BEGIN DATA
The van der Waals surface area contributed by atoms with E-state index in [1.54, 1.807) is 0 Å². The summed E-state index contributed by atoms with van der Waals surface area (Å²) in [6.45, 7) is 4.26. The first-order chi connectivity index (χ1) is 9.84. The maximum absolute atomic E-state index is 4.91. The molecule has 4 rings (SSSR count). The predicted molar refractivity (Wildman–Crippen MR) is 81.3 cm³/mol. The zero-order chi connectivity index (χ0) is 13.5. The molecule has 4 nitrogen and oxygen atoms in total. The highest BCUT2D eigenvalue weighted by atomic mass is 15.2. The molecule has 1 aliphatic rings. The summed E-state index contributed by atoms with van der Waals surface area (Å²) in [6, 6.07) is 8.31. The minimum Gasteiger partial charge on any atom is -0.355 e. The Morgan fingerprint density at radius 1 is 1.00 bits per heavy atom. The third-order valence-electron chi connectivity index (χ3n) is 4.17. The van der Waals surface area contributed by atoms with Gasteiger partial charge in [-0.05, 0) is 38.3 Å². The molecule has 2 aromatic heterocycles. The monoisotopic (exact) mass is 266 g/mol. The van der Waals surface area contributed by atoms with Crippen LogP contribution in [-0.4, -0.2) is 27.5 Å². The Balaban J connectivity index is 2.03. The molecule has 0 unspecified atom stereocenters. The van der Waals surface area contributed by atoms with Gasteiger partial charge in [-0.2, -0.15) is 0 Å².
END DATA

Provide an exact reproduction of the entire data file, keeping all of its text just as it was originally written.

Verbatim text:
The van der Waals surface area contributed by atoms with E-state index in [1.54, 1.807) is 0 Å². The summed E-state index contributed by atoms with van der Waals surface area (Å²) in [6.45, 7) is 4.26. The first-order chi connectivity index (χ1) is 9.84. The maximum absolute atomic E-state index is 4.91. The molecule has 4 rings (SSSR count). The predicted molar refractivity (Wildman–Crippen MR) is 81.3 cm³/mol. The zero-order chi connectivity index (χ0) is 13.5. The molecule has 4 nitrogen and oxygen atoms in total. The highest BCUT2D eigenvalue weighted by atomic mass is 15.2. The molecule has 1 aliphatic rings. The summed E-state index contributed by atoms with van der Waals surface area (Å²) in [6, 6.07) is 8.31. The minimum Gasteiger partial charge on any atom is -0.355 e. The Morgan fingerprint density at radius 1 is 1.00 bits per heavy atom. The third-order valence-electron chi connectivity index (χ3n) is 4.17. The van der Waals surface area contributed by atoms with Gasteiger partial charge in [-0.05, 0) is 38.3 Å². The molecule has 2 aromatic heterocycles. The monoisotopic (exact) mass is 266 g/mol. The van der Waals surface area contributed by atoms with Crippen LogP contribution in [-0.4, -0.2) is 27.5 Å². The Balaban J connectivity index is 2.03. The molecule has 0 unspecified atom stereocenters. The van der Waals surface area contributed by atoms with Gasteiger partial charge in [-0.2, -0.15) is 0 Å².